Number labels theta radius X Y Z sph_theta sph_phi sph_radius 
1 Fp1 -18 0.511 0.95 0.309 -0.0349 18 -2 1 
2 Fp2 18 0.511 0.95 -0.309 -0.0349 -18 -2 1 
3 F9 -55 0.639 0.52 0.742 -0.423 55 -25 1 
4 F7 -54 0.511 0.587 0.809 -0.0349 54 -2 1 
5 F3 -39 0.333 0.673 0.545 0.5 39 30 1 
6 Fz 0 0.256 0.719 -0 0.695 -0 44 1 
7 F4 39 0.333 0.673 -0.545 0.5 -39 30 1 
8 F8 54 0.511 0.587 -0.809 -0.0349 -54 -2 1 
9 F10 55 0.639 0.52 -0.742 -0.423 -55 -25 1 
10 T9 -90 0.639 5.55e-17 0.906 -0.423 90 -25 1 
11 T7 -90 0.511 6.12e-17 0.999 -0.0349 90 -2 1 
12 C3 -90 0.256 4.4e-17 0.719 0.695 90 44 1 
13 Cz 90 0 3.75e-33 -6.12e-17 1 -90 90 1 
14 C4 90 0.256 4.4e-17 -0.719 0.695 -90 44 1 
15 T8 90 0.511 6.12e-17 -0.999 -0.0349 -90 -2 1 
16 T10 90 0.639 5.55e-17 -0.906 -0.423 -90 -25 1 
17 P9 -126 0.639 -0.533 0.733 -0.423 126 -25 1 
18 P7 -126 0.511 -0.587 0.809 -0.0349 126 -2 1 
19 P3 -141 0.333 -0.673 0.545 0.5 141 30 1 
20 Pz 180 0.256 -0.719 -8.81e-17 0.695 -180 44 1 
21 P4 141 0.333 -0.673 -0.545 0.5 -141 30 1 
22 P8 126 0.511 -0.587 -0.809 -0.0349 -126 -2 1 
23 P10 126 0.639 -0.533 -0.733 -0.423 -126 -25 1 
24 O1 -162 0.511 -0.95 0.309 -0.0349 162 -2 1 
25 O2 162 0.511 -0.95 -0.309 -0.0349 -162 -2 1

Start with EEGLAB

If EEGLAB isn’t already running, enter “eeglab” into the Matlab command line to start the program. Check that you are in the correct path before you run it.

1 - eeglab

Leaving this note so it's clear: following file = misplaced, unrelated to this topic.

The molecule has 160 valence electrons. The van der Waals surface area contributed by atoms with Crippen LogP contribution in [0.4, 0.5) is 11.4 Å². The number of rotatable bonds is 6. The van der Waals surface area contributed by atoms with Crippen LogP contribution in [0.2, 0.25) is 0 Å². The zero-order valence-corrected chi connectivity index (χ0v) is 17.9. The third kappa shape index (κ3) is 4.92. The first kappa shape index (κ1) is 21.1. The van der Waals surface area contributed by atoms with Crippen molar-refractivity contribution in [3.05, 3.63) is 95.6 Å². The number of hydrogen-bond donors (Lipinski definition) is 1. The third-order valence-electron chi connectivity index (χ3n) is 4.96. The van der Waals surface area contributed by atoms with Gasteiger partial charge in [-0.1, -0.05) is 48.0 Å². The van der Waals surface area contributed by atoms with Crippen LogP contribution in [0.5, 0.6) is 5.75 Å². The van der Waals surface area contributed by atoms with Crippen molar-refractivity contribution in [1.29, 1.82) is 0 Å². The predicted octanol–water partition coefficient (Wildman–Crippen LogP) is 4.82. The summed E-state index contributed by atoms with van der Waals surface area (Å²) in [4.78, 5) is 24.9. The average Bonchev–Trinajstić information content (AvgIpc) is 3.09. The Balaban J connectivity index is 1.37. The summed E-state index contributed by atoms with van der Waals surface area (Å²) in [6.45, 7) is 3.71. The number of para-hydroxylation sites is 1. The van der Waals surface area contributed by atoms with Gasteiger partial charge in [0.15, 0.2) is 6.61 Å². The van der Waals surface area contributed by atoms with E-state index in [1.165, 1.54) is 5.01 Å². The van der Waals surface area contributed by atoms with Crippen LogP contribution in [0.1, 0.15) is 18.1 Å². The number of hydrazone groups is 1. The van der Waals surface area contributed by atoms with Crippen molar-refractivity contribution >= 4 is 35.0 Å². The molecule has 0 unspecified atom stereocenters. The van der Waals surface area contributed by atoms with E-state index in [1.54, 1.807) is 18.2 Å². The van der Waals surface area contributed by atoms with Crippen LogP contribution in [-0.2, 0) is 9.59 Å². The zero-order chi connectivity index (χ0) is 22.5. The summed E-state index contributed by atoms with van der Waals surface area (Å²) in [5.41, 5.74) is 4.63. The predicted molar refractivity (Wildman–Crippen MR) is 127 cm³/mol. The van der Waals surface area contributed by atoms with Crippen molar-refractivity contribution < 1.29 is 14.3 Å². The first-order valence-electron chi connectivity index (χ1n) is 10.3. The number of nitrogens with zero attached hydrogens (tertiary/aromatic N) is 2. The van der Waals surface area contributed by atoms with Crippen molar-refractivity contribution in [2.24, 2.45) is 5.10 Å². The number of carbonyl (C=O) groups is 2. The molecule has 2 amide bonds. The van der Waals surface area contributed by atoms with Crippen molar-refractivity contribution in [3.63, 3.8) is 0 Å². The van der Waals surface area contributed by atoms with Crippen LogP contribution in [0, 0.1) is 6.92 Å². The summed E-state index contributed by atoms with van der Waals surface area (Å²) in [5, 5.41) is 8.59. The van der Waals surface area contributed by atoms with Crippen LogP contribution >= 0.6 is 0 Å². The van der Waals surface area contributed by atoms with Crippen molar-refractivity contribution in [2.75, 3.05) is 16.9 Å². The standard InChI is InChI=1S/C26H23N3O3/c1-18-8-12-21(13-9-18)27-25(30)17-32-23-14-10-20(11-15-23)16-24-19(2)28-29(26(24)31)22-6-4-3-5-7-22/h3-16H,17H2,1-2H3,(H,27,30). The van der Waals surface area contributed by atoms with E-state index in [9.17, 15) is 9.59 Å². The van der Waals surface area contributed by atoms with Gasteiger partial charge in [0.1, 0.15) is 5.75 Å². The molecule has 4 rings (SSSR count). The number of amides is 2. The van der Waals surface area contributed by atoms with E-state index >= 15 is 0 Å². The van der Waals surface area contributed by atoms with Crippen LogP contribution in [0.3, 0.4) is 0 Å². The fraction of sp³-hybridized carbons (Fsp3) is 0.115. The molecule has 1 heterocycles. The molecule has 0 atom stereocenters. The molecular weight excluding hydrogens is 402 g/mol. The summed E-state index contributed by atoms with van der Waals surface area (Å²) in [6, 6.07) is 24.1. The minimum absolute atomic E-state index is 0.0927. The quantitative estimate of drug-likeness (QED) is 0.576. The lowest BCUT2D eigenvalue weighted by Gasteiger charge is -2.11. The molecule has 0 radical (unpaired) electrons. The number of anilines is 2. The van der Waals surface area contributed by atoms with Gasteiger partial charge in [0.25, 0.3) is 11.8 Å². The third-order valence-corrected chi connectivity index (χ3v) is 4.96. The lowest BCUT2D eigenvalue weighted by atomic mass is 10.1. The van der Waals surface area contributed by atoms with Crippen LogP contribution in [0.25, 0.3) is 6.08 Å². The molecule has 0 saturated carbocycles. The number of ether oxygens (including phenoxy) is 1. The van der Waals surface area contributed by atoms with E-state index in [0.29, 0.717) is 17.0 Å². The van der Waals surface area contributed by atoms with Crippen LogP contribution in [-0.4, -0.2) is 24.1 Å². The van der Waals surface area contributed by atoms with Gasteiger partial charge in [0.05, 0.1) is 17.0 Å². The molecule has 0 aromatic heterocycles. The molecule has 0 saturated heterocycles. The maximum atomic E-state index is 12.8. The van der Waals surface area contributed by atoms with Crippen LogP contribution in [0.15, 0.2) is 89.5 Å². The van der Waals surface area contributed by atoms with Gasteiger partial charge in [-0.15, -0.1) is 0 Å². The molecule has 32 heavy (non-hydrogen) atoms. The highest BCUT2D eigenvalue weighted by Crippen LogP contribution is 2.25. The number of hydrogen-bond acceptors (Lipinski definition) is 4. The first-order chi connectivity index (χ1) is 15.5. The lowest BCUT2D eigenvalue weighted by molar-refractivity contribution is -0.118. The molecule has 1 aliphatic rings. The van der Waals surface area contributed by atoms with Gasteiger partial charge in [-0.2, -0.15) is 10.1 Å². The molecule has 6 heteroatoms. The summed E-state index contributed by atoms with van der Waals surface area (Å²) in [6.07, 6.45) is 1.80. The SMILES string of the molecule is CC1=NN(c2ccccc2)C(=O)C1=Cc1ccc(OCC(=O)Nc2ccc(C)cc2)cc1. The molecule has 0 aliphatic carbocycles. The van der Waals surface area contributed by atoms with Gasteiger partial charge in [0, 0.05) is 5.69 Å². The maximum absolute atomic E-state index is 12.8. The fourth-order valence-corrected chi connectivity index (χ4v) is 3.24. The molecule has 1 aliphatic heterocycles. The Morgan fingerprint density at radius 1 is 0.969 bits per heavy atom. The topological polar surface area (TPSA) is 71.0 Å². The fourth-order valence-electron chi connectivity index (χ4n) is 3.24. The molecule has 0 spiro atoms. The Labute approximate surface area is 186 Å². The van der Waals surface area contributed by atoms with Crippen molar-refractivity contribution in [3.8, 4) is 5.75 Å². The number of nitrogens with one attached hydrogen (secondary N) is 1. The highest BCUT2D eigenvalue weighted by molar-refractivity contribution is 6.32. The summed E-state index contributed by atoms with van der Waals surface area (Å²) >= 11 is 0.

Figure 4. MATLAB window with “eeglab” command executed.

The main EEGLAB window will pop-up on your screen:

0 - eeglab
Figure 5. The main window of EEGLAB.

Import your matrix into EEGLAB using the EEGLAB GUI: File -> Import Data -> Using EEGLAB functions and plugins -> From ASCII/float file or Matlab array.

In the pop-up window that appears, enter information about the data set. Select “Matlab variable”, and enter the name of the variable where your matrix is stored. Type the Data Sampling rate (it should be commented in at the top of the “txt” file – usually 250 Hz by default in the OpenBCI GUI). The other fields can be left at default, and EEGLAB will automatically fill in the information from the data set.

2 - data_eeglab
Figure 6. Import EEG data and channel locations.

Congratulations! The EGE data and Channel Locations are now imported into EEGLAB, and you can perform a variety of data analysis on the data and visualize it.

Plot your data into EEGLAB using the EEGLAB GUI: Plot -> Channel data (scroll). By default, EEGLAB has a 5 seconds window length (x-axis). If you want to change it, you must select Settings -> time range to display in the figure window and type the new window length (s).

plotdata3.png
Figure 7. Plot EEG data and changing window length(s).

Besides, you can also change the scale of the plot by playing a little bit with the “+” and “-” in the bottom of the plot. I would suggest a scale of 50 or 100. Thus, you will have better perspective and visualization of EEG data. This should be the result:

eegdata.png
Figure 8. EEG data visualization with a scale factor of 100.

References